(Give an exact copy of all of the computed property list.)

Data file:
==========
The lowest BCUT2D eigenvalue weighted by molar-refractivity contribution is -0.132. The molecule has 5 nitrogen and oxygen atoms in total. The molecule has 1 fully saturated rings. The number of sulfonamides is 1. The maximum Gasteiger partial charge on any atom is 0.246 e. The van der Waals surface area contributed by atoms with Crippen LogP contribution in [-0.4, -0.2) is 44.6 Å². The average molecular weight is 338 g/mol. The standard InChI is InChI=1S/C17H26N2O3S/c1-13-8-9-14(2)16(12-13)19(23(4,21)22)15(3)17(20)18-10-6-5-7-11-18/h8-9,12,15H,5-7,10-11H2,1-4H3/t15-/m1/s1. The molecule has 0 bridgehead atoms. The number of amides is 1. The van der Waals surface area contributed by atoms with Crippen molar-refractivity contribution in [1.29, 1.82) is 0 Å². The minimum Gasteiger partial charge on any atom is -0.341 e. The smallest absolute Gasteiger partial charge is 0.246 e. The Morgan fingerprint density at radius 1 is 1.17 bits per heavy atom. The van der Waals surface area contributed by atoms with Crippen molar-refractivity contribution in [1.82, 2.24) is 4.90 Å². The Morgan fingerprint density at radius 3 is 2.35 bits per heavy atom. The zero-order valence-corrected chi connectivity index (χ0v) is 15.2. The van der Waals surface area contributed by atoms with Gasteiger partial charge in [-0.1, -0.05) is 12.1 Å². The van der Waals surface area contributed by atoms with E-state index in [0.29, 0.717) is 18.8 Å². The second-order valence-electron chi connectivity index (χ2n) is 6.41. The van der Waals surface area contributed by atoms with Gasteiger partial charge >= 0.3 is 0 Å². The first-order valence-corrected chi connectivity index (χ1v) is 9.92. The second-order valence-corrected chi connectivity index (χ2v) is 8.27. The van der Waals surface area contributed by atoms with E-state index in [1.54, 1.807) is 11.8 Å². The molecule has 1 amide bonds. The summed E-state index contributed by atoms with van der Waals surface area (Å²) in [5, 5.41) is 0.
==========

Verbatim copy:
The lowest BCUT2D eigenvalue weighted by molar-refractivity contribution is -0.132. The molecule has 5 nitrogen and oxygen atoms in total. The molecule has 1 fully saturated rings. The number of sulfonamides is 1. The maximum Gasteiger partial charge on any atom is 0.246 e. The van der Waals surface area contributed by atoms with Crippen LogP contribution in [-0.4, -0.2) is 44.6 Å². The average molecular weight is 338 g/mol. The standard InChI is InChI=1S/C17H26N2O3S/c1-13-8-9-14(2)16(12-13)19(23(4,21)22)15(3)17(20)18-10-6-5-7-11-18/h8-9,12,15H,5-7,10-11H2,1-4H3/t15-/m1/s1. The molecule has 0 bridgehead atoms. The number of amides is 1. The van der Waals surface area contributed by atoms with Crippen molar-refractivity contribution in [1.29, 1.82) is 0 Å². The minimum Gasteiger partial charge on any atom is -0.341 e. The smallest absolute Gasteiger partial charge is 0.246 e. The Morgan fingerprint density at radius 1 is 1.17 bits per heavy atom. The van der Waals surface area contributed by atoms with Crippen molar-refractivity contribution in [1.82, 2.24) is 4.90 Å². The Morgan fingerprint density at radius 3 is 2.35 bits per heavy atom. The zero-order valence-corrected chi connectivity index (χ0v) is 15.2. The van der Waals surface area contributed by atoms with Gasteiger partial charge in [-0.1, -0.05) is 12.1 Å². The van der Waals surface area contributed by atoms with E-state index in [0.29, 0.717) is 18.8 Å². The second-order valence-electron chi connectivity index (χ2n) is 6.41. The van der Waals surface area contributed by atoms with Gasteiger partial charge >= 0.3 is 0 Å². The first-order valence-corrected chi connectivity index (χ1v) is 9.92. The second-order valence-corrected chi connectivity index (χ2v) is 8.27. The van der Waals surface area contributed by atoms with E-state index in [1.54, 1.807) is 11.8 Å². The molecule has 1 amide bonds. The summed E-state index contributed by atoms with van der Waals surface area (Å²) in [5, 5.41) is 0.